Attention Deficit Hyperactivity Disorder, or ADHD, makes it difficult for a person to concentrate and control their behaviour. Difficulties with concentration, called inattention, can include getting bored quickly, having trouble following directions, struggling to start and complete tasks, getting easily distracted, and finding it hard to organise your thoughts and new information. Difficulties controlling behaviour, called impulsivity and hyperactivity, can include feeling restless and fidgety, being constantly active and on the go, interrupting others and acting out of turn, getting impatient, and rushing into decisions without thinking.
The ADHD symptoms of inattention, impulsivity, and hyperactivity significantly disrupt everyday life. For children and adolescents, ADHD undermines their foundation for learning, putting them at substantial risk of poorer skill development and reduced scholastic performance. Motivation, confidence, and self-image can all suffer, and they can become isolated from their peers. In adults, ADHD similarly compromises work performance, creating difficulty organising and managing time, multitasking, and problem solving and meeting deadlines. Difficulty coping with stress and controlling impulses can also strain personal and professional relationships, and many adults with ADHD also experience symptoms of anxiety and depression and overuse alcohol and other drugs.
There are a number of different explanations for what might cause ADHD. ADHD tends to run in families, and this may be a result of both an inherited genetic risk as well as shared experiences, common environments, and learned behaviours. The networks in the brain that manage attention and control behaviour may not be functioning optimally, possibly due to brain injury, poor nutrition, substance misuse, developmental abnormality, or a neurochemical imbalance. Unfortunately, the presence of these factors varies considerably from one person to another, which has limited attempts to identify a common and effective target for treatment.
However, sleep problems are very common in ADHD. Over 70% of adults and children with ADHD have difficulty falling asleep. Shockingly, for most people with ADHD, sleep problems have existed since before the age of 3. Sleep is crucial for maintaining healthy body and brain function. Over time, the cumulative effects of even a slight reduction in total sleep time can progressively erode critical cognitive and emotional functions, including attention and concentration, learning and memory, problem solving and creativity, emotional reactivity and regulation, and the ability to cope with and manage stress.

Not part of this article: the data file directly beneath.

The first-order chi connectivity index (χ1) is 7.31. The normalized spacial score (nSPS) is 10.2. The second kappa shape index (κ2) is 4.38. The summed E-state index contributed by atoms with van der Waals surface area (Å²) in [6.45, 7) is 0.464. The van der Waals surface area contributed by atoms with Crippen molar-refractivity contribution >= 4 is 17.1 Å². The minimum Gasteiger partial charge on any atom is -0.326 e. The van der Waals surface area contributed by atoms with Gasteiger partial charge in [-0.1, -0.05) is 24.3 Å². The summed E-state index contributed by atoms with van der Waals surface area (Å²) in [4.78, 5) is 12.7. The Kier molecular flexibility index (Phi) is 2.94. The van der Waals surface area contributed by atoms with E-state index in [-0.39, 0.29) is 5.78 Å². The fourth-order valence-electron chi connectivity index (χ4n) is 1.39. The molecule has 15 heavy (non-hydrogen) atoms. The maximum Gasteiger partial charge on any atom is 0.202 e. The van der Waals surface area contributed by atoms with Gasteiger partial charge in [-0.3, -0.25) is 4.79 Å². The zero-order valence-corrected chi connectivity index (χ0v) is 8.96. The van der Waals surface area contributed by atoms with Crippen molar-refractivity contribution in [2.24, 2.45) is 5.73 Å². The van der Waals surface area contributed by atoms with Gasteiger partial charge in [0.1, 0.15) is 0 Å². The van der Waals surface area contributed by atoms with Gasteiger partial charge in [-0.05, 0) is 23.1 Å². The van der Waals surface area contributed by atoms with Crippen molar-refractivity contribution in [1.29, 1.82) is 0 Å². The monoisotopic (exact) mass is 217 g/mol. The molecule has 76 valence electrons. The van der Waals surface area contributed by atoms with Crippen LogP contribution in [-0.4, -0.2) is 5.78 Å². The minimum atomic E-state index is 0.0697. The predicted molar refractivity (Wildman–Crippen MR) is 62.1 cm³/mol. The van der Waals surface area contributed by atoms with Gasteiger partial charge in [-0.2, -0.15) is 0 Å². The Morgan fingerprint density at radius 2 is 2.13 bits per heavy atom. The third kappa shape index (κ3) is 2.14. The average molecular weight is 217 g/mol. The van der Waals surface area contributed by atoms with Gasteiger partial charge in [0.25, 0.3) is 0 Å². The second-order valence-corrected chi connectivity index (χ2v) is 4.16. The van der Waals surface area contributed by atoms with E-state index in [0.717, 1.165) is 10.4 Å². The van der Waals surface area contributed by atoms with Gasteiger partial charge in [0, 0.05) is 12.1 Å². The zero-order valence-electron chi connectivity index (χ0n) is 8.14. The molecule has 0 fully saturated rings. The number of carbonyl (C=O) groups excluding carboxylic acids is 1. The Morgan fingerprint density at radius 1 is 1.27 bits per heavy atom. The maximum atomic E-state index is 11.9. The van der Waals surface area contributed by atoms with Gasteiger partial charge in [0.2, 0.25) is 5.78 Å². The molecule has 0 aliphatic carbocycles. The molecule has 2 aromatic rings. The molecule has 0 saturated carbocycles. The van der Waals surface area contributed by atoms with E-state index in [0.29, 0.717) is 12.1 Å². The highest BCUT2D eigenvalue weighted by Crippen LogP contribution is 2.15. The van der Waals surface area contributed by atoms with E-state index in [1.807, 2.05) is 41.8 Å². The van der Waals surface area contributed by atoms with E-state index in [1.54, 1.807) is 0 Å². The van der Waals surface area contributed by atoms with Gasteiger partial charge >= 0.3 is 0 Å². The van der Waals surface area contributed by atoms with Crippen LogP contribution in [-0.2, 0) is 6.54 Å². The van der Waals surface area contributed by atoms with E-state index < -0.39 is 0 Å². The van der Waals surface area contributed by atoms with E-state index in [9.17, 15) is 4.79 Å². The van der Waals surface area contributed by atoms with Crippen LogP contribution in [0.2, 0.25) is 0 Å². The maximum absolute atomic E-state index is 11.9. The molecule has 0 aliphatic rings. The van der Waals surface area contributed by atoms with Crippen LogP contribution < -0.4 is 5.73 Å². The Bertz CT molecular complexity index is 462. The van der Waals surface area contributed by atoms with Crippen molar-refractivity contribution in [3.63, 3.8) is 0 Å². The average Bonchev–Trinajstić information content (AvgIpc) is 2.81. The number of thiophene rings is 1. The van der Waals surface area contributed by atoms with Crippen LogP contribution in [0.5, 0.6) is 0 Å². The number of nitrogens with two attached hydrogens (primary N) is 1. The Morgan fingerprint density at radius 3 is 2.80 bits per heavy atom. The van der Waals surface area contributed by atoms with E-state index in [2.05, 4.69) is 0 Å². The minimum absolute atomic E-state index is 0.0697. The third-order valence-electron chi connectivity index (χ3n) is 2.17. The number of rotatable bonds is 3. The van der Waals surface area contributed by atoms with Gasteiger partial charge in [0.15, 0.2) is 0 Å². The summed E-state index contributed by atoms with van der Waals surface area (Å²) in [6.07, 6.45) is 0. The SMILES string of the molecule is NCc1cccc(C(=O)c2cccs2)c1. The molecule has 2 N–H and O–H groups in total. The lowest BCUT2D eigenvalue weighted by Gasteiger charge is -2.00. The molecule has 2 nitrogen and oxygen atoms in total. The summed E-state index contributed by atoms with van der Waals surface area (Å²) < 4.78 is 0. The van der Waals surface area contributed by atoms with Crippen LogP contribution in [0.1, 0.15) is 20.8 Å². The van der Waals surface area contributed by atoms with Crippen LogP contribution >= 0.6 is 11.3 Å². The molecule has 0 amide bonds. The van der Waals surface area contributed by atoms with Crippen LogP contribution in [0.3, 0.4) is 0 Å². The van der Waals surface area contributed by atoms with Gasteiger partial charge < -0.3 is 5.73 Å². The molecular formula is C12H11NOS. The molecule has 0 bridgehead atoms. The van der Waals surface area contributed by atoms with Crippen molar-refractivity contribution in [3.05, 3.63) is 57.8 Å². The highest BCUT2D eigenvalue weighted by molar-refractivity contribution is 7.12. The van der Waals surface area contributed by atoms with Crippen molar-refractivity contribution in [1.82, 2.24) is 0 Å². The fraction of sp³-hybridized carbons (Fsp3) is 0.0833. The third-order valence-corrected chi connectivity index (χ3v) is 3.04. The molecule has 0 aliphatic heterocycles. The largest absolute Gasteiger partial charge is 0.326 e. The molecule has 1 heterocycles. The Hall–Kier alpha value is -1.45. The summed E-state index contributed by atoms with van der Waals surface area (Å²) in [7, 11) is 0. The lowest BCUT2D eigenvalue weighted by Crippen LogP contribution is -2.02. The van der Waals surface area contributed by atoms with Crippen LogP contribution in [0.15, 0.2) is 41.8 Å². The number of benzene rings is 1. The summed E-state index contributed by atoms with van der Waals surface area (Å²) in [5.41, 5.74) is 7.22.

Appreciating the importance of sleep provides a powerful model for understanding and treating ADHD. Inattention in ADHD is seen as a direct consequence of fatigue and drowsiness due to chronic sleep-restriction. The characteristic hyperactivity aspect of ADHD is seen as a direct response to that same fatigue and drowsiness, as the individual tries different over-active behaviours to try and keep themselves awake.
Importantly, this model of ADHD not only explains the symptoms of ADHD, but also provides a target for treatment: sleep! At neuroCare, we utilise the sleep model to design individualised treatment programs for ADHD. These programs promote quality sleep using cognitive-behavioural therapy techniques to establish healthy patterns of behaviour, and neurofeedback programs to optimise sleep networks in the brain. Combining cutting edge technology with scientific principles of learning, our programs significantly decrease the time taken to get to sleep, and significantly increase the total time spent asleep. Improved sleep corresponds with a significant reduction in ADHD symptoms, and following a course of treatment over half of our patients are free of any ADHD symptoms. Unlike with medication for ADHD, there is no need for continuing treatment to maintain these improvements, and no side effects.
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